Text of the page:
Tuesday, May 10, 2011
Heathkit SB-310 Receiver
I bought this from a very nice young couple that found it at a yard sale, and listed it on eBay. I was able to pick in up in person, as they don't live to far from here, and we agreed to meet at a SixBucks Coffee shop about half way between their place and mine.
It was exactly as they described it, and pretty clean considering it's about 45 years old. The matching SB-600 speaker that came with it has the typical Heathkit/Hallicrafters "peeling paint" syndrome, as back "In The Day" they didn't prepare the aluminum cases for paint they way we do now.
I pulled it from the case, and dusted it out with a soft paintbrush, and then proceeded to clean the tube sockets, switch contacts, and potentiometers with some Caig DeOxIt, and lubed the ball detents on the switches with a drop of gun oil. The mode switch was stiff and hard to turn, so I pulled the knob off and used a drop of light penetrating oil on the bushing where it comes through the front panel, and let the radio sit for a couple of hours with the front panel up so the oil could get in to the bushing.
While that was happening, I checked all the tubes with my EICO 667 tube tester, and surprise! They were all good. They were also all original Mullard and Tung-Sol tubes, which is what Heathkit supplied back then.
After putting the mode switch knob back on, and plugging all the tubes back in, I let it and my signal generator warm up for a couple of hours, and started in on the alignment.
Boy, was it ever out of whack!
The worst were the Heterodyne Oscillator (what Heath called the 1st Local Oscillator) coils, which required 1~3 turns of the slugs to get them back in spec. The 1st IF cans weren't too bad, but peaking them (1/2~1 turn) really made the noise level come up. The antenna and RF Amplifier coils were about as far off as the H.O. coils, and by the time I had everything peaked, signals were coming in without an antenna!
I had to put a dummy load on the antenna connector so I could go back through the alignment again, and make sure everything was adjusted right.
The last things to address were the S-meter calibration pot, and the Preselector variable cap. The S-meter pot was out of adjustment, resulting in the meter being "Off Scale Negative", and the Preselector cap was noisy as I turned it. A drop of light synthetic oil cured the cap, and adjusting the S-meter pot brought it back in line.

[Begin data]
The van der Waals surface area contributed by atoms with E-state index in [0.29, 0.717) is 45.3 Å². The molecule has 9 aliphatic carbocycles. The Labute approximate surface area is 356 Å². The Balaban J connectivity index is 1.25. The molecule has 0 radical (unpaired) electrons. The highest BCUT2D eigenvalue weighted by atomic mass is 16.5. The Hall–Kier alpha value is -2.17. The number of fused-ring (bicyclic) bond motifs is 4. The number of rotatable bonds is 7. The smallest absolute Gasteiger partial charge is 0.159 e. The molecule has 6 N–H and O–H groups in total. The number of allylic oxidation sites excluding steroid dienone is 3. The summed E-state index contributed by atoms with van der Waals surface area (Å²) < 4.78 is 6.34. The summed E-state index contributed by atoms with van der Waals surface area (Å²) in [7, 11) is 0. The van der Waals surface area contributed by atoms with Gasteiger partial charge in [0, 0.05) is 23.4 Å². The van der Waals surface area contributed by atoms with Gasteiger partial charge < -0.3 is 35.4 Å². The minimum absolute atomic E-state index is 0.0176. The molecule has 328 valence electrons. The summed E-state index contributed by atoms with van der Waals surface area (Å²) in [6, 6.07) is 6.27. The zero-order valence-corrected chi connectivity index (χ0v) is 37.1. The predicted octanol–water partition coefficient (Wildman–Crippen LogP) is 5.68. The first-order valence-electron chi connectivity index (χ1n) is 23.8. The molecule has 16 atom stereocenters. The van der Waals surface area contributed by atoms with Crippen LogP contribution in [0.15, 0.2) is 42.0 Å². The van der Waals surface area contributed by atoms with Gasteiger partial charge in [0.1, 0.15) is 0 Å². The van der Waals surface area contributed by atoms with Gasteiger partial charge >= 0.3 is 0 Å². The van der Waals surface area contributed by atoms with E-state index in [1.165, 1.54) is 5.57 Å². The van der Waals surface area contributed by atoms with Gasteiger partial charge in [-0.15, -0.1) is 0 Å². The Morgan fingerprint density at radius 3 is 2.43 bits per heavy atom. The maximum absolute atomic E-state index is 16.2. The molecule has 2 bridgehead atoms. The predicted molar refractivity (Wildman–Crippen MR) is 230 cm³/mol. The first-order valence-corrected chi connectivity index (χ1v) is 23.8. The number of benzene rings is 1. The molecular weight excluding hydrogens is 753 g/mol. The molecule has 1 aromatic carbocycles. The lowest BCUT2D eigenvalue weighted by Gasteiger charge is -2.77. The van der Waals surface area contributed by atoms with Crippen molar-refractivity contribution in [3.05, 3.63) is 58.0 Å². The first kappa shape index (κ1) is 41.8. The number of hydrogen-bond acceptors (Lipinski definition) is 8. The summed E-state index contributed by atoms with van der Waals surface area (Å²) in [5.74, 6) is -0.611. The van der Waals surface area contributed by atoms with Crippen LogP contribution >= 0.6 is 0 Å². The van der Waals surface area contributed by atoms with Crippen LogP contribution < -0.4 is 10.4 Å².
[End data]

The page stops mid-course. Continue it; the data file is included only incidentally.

I still have some cleaning and polishing to do, and I have to install the 400Hz CW filter I bought for it. I'm also going to replace the original frosted "#47" pilot light bulbs with some of the frosted white LED lamps made just for this purpose, and this old warhorse will be ready to cruise the bands again.
My first "real" Amateur Radio receiver was a Hallicrafters SX-146, which was a present from my parents for passing my Novice exam back in 1964. My Dad had some friends who were "into" radio, and they all told him "Get the kid a GOOD receiver so he can hear the other stations, or he'll lose interest fast", so he consulted with them for a good one at a decent price (sorry, NO Collins gear!), and they gave it to me the day my Novice license arrived. When I upgraded to General Class about 10 months later, I had saved up enough money to buy a Heathkit SB-301 receiver, and an SB-401 transmitter, and Mom and Dad kicked in the extra money so I could get the crystal pack for the transmitter allowing 'split' operation, and the CW filter for the receiver. They also bought me the matching SB-600 speaker, and the SB-630 station console.
The SB-310 is the General Coverage version of the Amateur Band only SB-301, so it's like having an old friend return after many years.
No, it doesn't have all the bells-and-whistles that new radios have, and the audio is a little "hissy", but it's very sensitive, has decent selectivity with the crystal filters, and is rock solid stable after it's been operating for half an hour or so.
And it's got TUBES in it so it Glows In The Dark, and will probably survive an EMP!